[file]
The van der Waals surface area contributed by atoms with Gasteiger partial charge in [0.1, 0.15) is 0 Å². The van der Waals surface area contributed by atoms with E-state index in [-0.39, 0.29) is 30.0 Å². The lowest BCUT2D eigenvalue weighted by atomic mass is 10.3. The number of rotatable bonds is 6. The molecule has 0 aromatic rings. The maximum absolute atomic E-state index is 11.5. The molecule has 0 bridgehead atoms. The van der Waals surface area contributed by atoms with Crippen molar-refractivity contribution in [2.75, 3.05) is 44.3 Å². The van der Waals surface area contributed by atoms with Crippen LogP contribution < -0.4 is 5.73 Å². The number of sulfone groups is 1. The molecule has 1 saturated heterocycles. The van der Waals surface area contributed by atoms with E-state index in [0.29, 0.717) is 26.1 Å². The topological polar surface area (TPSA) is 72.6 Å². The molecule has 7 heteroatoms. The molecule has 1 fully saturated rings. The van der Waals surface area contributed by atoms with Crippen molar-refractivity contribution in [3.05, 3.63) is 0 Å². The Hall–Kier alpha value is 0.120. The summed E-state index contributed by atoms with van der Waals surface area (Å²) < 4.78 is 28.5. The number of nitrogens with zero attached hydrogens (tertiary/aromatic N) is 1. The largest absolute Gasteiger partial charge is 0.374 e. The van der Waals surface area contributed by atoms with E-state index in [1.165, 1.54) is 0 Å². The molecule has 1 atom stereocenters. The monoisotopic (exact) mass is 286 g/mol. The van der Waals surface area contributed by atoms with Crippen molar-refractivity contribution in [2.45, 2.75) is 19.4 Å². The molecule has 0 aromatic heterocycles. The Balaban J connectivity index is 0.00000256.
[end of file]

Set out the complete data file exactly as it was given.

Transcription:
The van der Waals surface area contributed by atoms with Gasteiger partial charge in [0.1, 0.15) is 0 Å². The van der Waals surface area contributed by atoms with E-state index in [-0.39, 0.29) is 30.0 Å². The lowest BCUT2D eigenvalue weighted by atomic mass is 10.3. The number of rotatable bonds is 6. The molecule has 0 aromatic rings. The maximum absolute atomic E-state index is 11.5. The molecule has 0 bridgehead atoms. The van der Waals surface area contributed by atoms with Crippen molar-refractivity contribution in [2.75, 3.05) is 44.3 Å². The van der Waals surface area contributed by atoms with Crippen LogP contribution < -0.4 is 5.73 Å². The number of sulfone groups is 1. The molecule has 1 saturated heterocycles. The van der Waals surface area contributed by atoms with E-state index in [0.29, 0.717) is 26.1 Å². The topological polar surface area (TPSA) is 72.6 Å². The molecule has 7 heteroatoms. The molecule has 1 fully saturated rings. The van der Waals surface area contributed by atoms with Crippen molar-refractivity contribution in [3.05, 3.63) is 0 Å². The Hall–Kier alpha value is 0.120. The summed E-state index contributed by atoms with van der Waals surface area (Å²) < 4.78 is 28.5. The number of nitrogens with zero attached hydrogens (tertiary/aromatic N) is 1. The largest absolute Gasteiger partial charge is 0.374 e. The van der Waals surface area contributed by atoms with E-state index in [1.165, 1.54) is 0 Å². The molecule has 1 atom stereocenters. The monoisotopic (exact) mass is 286 g/mol. The van der Waals surface area contributed by atoms with Crippen molar-refractivity contribution in [2.45, 2.75) is 19.4 Å². The molecule has 0 aromatic heterocycles. The Balaban J connectivity index is 0.00000256.